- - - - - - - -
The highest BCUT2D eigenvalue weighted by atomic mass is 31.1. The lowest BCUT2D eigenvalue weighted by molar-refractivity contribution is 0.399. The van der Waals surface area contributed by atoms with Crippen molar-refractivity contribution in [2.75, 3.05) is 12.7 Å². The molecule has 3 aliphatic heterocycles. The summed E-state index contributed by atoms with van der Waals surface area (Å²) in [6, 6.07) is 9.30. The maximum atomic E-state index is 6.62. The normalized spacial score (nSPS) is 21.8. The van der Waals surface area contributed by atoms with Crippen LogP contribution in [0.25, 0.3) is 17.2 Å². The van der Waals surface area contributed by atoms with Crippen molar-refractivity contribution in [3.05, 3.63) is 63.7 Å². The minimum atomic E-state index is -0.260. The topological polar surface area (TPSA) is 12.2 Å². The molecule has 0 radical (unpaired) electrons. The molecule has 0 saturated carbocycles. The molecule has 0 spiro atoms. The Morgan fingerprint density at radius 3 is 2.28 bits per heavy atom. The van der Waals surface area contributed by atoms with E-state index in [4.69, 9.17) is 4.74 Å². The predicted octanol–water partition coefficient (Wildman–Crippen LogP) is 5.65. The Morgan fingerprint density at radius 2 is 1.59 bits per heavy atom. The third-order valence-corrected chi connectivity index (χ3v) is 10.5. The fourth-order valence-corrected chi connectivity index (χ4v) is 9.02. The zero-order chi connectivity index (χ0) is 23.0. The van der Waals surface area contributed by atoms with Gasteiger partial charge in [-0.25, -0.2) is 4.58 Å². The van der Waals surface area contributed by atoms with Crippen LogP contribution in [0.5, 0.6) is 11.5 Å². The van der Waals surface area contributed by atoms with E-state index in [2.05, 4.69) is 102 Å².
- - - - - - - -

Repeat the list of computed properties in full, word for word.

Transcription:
The highest BCUT2D eigenvalue weighted by atomic mass is 31.1. The lowest BCUT2D eigenvalue weighted by molar-refractivity contribution is 0.399. The van der Waals surface area contributed by atoms with Crippen molar-refractivity contribution in [2.75, 3.05) is 12.7 Å². The molecule has 3 aliphatic heterocycles. The summed E-state index contributed by atoms with van der Waals surface area (Å²) in [6, 6.07) is 9.30. The maximum atomic E-state index is 6.62. The normalized spacial score (nSPS) is 21.8. The van der Waals surface area contributed by atoms with Crippen LogP contribution in [0.25, 0.3) is 17.2 Å². The van der Waals surface area contributed by atoms with Crippen molar-refractivity contribution in [3.05, 3.63) is 63.7 Å². The minimum atomic E-state index is -0.260. The topological polar surface area (TPSA) is 12.2 Å². The molecule has 0 radical (unpaired) electrons. The molecule has 0 saturated carbocycles. The molecule has 0 spiro atoms. The Morgan fingerprint density at radius 3 is 2.28 bits per heavy atom. The van der Waals surface area contributed by atoms with E-state index in [4.69, 9.17) is 4.74 Å². The predicted octanol–water partition coefficient (Wildman–Crippen LogP) is 5.65. The Morgan fingerprint density at radius 2 is 1.59 bits per heavy atom. The third-order valence-corrected chi connectivity index (χ3v) is 10.5. The fourth-order valence-corrected chi connectivity index (χ4v) is 9.02. The zero-order chi connectivity index (χ0) is 23.0. The van der Waals surface area contributed by atoms with Gasteiger partial charge in [-0.25, -0.2) is 4.58 Å². The van der Waals surface area contributed by atoms with Crippen LogP contribution in [0.5, 0.6) is 11.5 Å². The van der Waals surface area contributed by atoms with E-state index in [2.05, 4.69) is 102 Å².